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More Progress Needed In Balkans


Work needs to resume immediately on Bosnia and Herzegovina meeting the requirements necessary for submitting a credible EU membership application.

The United States calls on local political leaders in the Balkans to move past ethnic divisions and personal interests and focus on delivering the genuine reforms demanded by their citizens.

Speaking at a recent summit in Croatia, U.S. Assistant Secretary of State for European and Eurasian Affairs Philip Gordon said the United States wants “strong, stable, democratic partners” among the Balkan nations. “But that means overcoming the divisions, the narrow nationalism, and the inflexible economies that have no place in the 21st century,” he said.

Earlier this year Bosnia and Herzegovina appeared to be getting back on track after a 16-month political stalemate. But there have been troubling signs of regression in recent weeks, said Assistant Secretary Gordon. Narrow personal and political agendas as well as attempts to stoke ethnic fears are again impeding progress on needed reforms.

Work needs to resume immediately on Bosnia and Herzegovina meeting the requirements necessary for submitting a credible European Union, or EU, membership application and beginning NATO’s Membership Action Plan this year.

The rhetoric coming from Republika Srpska’s leaders challenging Bosnia’s sovereignty and territorial integrity is another impediment to progress. The U.S. strongly supports a framework of one state, two entities, and three constituent peoples. “Republika Srpska is, and must remain,” said Assistant Secretary Gordon, “a constituent part of Bosnia and Herzegovina.”

With regard to Kosovo and Serbia, recent bilateral negotiations have led to agreements on issues such as cross-border freedom of movement, a customs stamp, and recognition of university diplomas. The United States expects to see Kosovo and Serbia continue to move toward normalizing relations with each other. That means Serbia will have to come to terms with the reality of a democratic, sovereign, independent, and multi-ethnic Kosovo within its current borders, end its support for the illegal parallel security and judicial structures in northern Kosovo, and ensure freedom of movement for all. In addition, Serbia should not block efforts by Kosovo to implement decentralization measures that will give people living there a normal life.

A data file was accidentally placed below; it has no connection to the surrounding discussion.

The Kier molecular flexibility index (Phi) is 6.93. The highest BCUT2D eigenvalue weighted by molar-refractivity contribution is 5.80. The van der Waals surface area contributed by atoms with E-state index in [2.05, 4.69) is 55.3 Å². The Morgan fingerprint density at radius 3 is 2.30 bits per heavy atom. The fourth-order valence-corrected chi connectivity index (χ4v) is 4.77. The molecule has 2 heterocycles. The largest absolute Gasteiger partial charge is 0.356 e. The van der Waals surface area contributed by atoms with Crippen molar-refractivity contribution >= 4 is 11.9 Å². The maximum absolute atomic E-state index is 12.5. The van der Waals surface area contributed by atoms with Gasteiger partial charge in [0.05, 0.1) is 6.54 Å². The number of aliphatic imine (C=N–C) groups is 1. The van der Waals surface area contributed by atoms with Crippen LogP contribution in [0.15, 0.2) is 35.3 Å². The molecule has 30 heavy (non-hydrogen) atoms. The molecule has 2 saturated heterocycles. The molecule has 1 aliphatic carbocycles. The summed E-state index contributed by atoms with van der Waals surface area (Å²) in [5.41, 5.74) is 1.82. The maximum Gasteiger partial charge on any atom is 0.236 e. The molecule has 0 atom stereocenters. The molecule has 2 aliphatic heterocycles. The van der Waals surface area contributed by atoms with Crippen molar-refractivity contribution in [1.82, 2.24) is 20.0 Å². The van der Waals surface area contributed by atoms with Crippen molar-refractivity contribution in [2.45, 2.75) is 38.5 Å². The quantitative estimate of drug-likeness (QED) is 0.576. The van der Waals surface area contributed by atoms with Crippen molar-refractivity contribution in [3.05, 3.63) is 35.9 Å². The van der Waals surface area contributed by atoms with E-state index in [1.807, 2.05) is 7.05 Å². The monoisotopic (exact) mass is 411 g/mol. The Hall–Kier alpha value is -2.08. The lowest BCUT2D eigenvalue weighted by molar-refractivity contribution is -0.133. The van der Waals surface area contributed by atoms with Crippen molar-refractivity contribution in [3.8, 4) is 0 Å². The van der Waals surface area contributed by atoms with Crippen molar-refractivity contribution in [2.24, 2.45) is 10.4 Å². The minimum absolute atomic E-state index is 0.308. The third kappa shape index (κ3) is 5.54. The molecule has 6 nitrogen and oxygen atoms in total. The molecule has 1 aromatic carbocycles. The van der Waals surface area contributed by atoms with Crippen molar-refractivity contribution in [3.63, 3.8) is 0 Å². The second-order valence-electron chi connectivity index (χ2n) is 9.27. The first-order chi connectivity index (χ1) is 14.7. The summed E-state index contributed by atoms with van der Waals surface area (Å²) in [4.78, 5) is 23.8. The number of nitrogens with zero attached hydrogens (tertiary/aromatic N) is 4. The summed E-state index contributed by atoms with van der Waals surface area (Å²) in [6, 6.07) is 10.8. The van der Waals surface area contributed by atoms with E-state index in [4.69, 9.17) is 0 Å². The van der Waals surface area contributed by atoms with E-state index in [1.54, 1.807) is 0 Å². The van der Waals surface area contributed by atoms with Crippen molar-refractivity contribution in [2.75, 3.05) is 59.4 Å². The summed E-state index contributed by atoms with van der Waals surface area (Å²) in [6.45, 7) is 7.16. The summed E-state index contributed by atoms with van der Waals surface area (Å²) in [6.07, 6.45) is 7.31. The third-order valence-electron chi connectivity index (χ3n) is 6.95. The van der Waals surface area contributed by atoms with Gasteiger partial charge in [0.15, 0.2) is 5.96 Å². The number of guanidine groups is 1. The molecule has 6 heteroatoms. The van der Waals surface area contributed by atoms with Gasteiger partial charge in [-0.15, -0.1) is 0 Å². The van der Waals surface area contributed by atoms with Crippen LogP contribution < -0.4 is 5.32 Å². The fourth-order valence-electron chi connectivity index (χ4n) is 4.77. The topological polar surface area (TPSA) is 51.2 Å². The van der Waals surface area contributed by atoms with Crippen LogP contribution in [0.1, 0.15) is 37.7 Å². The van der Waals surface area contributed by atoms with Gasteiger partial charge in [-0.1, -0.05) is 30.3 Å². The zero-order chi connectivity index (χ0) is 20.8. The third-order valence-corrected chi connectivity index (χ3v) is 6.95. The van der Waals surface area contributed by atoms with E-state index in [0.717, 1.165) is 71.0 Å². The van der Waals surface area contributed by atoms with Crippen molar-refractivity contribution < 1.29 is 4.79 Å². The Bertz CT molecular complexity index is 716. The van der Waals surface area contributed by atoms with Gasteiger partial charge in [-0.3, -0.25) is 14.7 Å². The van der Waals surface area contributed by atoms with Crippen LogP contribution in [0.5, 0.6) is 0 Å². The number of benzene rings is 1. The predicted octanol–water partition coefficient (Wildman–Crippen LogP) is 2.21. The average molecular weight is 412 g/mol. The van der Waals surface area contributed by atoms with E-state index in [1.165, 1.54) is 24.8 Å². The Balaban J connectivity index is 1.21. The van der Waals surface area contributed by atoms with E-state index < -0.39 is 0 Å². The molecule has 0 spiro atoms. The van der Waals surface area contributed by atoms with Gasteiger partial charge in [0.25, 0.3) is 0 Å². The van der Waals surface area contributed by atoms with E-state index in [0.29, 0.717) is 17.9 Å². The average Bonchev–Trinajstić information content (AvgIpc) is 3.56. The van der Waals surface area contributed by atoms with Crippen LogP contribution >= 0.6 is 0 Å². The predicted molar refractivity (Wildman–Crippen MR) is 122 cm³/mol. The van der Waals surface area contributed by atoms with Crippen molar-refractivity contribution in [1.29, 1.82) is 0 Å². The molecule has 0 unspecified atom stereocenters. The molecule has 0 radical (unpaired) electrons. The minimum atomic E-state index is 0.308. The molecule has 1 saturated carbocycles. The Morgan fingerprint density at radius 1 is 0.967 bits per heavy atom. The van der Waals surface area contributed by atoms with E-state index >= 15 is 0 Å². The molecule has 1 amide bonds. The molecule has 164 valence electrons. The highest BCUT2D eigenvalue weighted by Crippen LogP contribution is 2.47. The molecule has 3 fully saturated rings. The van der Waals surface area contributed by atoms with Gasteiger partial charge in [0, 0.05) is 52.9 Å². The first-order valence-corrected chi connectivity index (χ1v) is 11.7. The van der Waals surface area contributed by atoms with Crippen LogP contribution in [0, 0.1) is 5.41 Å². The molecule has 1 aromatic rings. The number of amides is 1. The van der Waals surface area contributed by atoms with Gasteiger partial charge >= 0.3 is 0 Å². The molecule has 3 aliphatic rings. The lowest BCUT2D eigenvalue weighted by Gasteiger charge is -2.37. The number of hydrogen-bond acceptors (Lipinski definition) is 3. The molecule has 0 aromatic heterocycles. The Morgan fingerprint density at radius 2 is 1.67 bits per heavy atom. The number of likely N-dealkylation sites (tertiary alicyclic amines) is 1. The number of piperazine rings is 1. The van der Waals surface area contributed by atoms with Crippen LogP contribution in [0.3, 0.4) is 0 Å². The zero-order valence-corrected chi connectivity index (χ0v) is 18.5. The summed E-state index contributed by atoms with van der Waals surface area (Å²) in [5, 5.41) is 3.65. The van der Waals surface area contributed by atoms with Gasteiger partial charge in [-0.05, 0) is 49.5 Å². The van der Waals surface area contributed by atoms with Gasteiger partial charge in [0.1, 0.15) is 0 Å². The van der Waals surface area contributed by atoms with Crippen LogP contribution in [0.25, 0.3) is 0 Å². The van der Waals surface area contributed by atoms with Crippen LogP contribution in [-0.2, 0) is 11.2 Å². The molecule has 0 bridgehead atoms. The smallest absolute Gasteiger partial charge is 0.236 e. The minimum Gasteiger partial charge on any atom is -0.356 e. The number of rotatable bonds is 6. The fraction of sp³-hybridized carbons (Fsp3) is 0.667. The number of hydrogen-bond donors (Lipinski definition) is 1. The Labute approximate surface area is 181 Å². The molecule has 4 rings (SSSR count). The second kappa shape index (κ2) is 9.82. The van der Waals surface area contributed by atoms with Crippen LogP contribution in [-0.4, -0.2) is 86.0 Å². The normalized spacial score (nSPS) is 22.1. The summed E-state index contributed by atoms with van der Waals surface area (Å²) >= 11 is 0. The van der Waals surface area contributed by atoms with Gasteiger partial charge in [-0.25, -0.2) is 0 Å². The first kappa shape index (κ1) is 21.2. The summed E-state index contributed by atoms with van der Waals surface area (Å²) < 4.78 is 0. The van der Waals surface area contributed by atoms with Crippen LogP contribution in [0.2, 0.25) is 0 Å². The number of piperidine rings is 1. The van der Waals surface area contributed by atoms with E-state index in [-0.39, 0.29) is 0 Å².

As for Kosovo, it needs to continue the hard work of building a cohesive state and developing its multi-ethnic, democratic institutions.

The United States calls on local political leaders in the Balkans to move past ethnic divisions and personal interests and focus on delivering the genuine reforms demanded by their citizens. “We need partners who share this vision,” said Assistant Secretary Gordon, “who are prepared to put the interests of the people ahead of their own, and who are willing to compromise for the greater good.”

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